Managing Home Media

As companies start to decide that sometimes it is better for them to remove access to media that you have “purchased” — I thought it would be good to share how I manage my media at home.

This is a living document that I plan to update with more details and better techniques, as I find them. Since I am managing the organization of some of this media right now, I’m writing this down to both remind myself of how I do it, and perhaps share info that might be useful for others.

Legal disclaimer:

As various jurisdictions pass laws that restrict “authorized” use of the media that you may own, some of the discussed techniques may fall afoul of those laws. There are certainly arguments for “fair use” in backing up media for personal use, but please research and decide for yourself whether these techniques are something legal in your area and/or that you are comfortable with.

Technical disclaimer:

This article will recommend techniques for backup, organization, and providing private access to your collections that may require more technical expertise than you may currently have, and/or require more detail than I am able to currently provide in this document. You are welcome to ask questions in the comments, but I may not be able to answer all of them. Hopefully this article will give you a starting point for researching these technical details yourself and/or encourage you to reach out to a close technical friend for assistance.

That all said, if you have questions, comments, or suggestions for improvements to this post, I’d be happy to hear them in the comments!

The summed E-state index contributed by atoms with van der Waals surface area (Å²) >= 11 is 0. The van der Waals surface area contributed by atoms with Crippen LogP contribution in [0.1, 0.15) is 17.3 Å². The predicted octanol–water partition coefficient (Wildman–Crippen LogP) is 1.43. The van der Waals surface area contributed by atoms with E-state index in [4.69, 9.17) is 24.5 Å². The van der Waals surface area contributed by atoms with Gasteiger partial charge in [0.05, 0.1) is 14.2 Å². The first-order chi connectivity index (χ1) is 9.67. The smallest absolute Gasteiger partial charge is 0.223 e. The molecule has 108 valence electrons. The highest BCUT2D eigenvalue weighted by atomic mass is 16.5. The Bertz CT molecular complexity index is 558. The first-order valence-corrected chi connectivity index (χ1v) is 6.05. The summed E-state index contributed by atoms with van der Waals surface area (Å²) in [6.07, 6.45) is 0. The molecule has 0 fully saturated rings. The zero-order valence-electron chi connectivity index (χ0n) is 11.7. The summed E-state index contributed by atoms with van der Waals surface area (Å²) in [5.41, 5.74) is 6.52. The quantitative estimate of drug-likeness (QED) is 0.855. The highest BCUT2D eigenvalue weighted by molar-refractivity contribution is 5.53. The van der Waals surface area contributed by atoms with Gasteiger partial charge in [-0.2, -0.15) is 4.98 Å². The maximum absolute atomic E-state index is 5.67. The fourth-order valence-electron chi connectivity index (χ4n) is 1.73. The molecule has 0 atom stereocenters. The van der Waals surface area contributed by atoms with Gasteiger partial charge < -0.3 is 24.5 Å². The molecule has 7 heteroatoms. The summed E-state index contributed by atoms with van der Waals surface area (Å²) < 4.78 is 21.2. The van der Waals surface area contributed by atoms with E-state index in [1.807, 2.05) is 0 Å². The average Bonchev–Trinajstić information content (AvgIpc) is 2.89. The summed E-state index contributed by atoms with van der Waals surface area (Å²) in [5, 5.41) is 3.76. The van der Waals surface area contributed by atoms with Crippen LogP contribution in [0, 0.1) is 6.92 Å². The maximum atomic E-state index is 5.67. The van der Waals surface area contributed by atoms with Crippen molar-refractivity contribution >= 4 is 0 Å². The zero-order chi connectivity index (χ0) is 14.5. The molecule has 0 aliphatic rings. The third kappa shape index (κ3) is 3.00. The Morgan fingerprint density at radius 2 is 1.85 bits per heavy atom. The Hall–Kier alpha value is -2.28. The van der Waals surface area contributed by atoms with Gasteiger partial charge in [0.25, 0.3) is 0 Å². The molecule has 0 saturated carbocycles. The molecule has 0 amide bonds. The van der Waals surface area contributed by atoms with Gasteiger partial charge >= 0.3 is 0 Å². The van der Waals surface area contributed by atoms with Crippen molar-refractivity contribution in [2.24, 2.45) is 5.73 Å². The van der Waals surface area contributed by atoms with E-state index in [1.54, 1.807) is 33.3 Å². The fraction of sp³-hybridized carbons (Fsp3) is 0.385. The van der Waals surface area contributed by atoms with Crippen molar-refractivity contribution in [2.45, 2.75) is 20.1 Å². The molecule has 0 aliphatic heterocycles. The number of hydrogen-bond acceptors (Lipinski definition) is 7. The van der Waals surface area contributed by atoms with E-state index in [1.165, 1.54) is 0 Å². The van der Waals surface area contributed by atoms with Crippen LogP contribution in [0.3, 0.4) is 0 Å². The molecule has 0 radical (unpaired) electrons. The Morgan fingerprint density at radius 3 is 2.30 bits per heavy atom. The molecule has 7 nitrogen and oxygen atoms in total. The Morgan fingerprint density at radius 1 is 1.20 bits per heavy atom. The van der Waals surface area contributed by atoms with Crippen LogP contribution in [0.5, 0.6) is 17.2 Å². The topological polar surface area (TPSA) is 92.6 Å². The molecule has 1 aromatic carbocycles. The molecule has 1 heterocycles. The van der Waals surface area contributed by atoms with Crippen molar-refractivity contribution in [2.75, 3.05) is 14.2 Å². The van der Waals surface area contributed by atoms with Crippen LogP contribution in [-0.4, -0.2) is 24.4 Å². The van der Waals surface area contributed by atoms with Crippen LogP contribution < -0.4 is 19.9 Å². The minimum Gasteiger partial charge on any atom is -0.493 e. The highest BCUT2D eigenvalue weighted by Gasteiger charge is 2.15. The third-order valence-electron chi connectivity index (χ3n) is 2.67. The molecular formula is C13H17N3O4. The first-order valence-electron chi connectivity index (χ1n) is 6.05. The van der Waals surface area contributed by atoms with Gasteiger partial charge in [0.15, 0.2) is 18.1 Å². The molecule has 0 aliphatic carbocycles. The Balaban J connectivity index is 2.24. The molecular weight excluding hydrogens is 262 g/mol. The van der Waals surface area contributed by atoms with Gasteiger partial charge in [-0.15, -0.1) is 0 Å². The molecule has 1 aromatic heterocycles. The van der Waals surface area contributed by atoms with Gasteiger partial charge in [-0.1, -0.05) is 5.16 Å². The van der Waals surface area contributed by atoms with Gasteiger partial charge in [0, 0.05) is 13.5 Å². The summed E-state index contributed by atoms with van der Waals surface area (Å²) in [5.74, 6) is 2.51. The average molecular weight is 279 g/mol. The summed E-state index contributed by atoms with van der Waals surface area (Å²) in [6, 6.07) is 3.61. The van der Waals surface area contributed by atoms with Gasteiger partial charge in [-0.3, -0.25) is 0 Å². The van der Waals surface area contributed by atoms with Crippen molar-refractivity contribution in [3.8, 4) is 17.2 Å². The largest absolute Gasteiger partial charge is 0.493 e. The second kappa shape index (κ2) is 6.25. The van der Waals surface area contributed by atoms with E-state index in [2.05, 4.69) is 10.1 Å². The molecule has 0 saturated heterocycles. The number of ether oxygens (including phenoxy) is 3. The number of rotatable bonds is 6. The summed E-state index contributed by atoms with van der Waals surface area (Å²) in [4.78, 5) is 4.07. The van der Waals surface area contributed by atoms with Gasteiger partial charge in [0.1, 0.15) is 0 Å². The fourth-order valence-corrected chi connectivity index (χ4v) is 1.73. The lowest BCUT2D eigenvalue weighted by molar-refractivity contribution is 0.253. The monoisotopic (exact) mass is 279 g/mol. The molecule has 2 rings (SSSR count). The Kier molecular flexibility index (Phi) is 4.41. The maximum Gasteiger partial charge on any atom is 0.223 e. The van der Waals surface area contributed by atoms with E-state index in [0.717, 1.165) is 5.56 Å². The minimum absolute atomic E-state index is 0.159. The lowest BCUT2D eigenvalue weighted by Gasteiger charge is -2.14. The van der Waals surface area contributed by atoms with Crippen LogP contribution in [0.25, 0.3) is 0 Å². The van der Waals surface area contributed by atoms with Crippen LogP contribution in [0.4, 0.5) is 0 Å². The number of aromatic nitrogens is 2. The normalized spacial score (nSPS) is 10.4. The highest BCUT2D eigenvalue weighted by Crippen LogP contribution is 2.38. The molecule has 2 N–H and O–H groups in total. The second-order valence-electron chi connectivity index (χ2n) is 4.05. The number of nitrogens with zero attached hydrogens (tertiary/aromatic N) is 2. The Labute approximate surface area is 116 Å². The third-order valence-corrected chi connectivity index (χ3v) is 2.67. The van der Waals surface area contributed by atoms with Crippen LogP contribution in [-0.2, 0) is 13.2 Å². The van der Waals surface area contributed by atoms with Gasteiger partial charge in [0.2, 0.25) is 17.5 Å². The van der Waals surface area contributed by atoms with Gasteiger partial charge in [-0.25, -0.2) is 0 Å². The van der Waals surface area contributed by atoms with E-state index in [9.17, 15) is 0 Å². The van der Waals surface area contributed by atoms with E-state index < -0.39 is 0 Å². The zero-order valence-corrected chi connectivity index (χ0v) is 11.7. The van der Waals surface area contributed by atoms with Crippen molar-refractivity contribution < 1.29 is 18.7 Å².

Movies & TV

Physical media

DVDs! Blu-rays! If you have it in your physical possession, they can’t take it away.

Of course, some terrible disaster could befall your house and your belongings… like happened to me some years ago. That made me go down a path of backing up the movies, and then backing up the movies and the bonus features, and then to wanting to back the discs up entirely, and perhaps even pay to back them up to the cloud in case something ever happened to my house and the backup server, and then maybe I also wanted some sort of a device to plug into the TV so that I could watch the backup as if it were the original disc, menus and all, and there are devices that will supposedly do this… but eventually I got to the point where this was all a lot of work, and maybe I don’t really need all of the bonus features available when I stream from my server when I’m on vacation or whatever, and maybe replacing the discs is a matter for my insurance policy.

So in the end, I settled for ripping the main feature, so I can watch it on-the-go, but the bonus features will require the disc itself.

[todo: how to store, organize, shelving ideas, etc.]

Backups of physical media

I have a rack-mount PC running windows that I use for most media backup purposes, mainly because it’s easier to take advantage of hardware acceleration on Windows, but also because it makes some media backup easier, since more tools are available on Windows.

I have both a Blu-ray drive and a DVD drive in this PC, and use MakeMKV to rip the discs and remove DRM. I can then use Handbrake to compress them a little further for easier streaming over WANs. I have presets that I use to take advantage of GPU acceleration in compressing the videos, and to make sure that audio and subtitle languages are included, so that I don’t end up with a useless file if I’m ripping a foreign film with no English track (or if it’s something where I would prefer the sub to the dub, which is most things for me).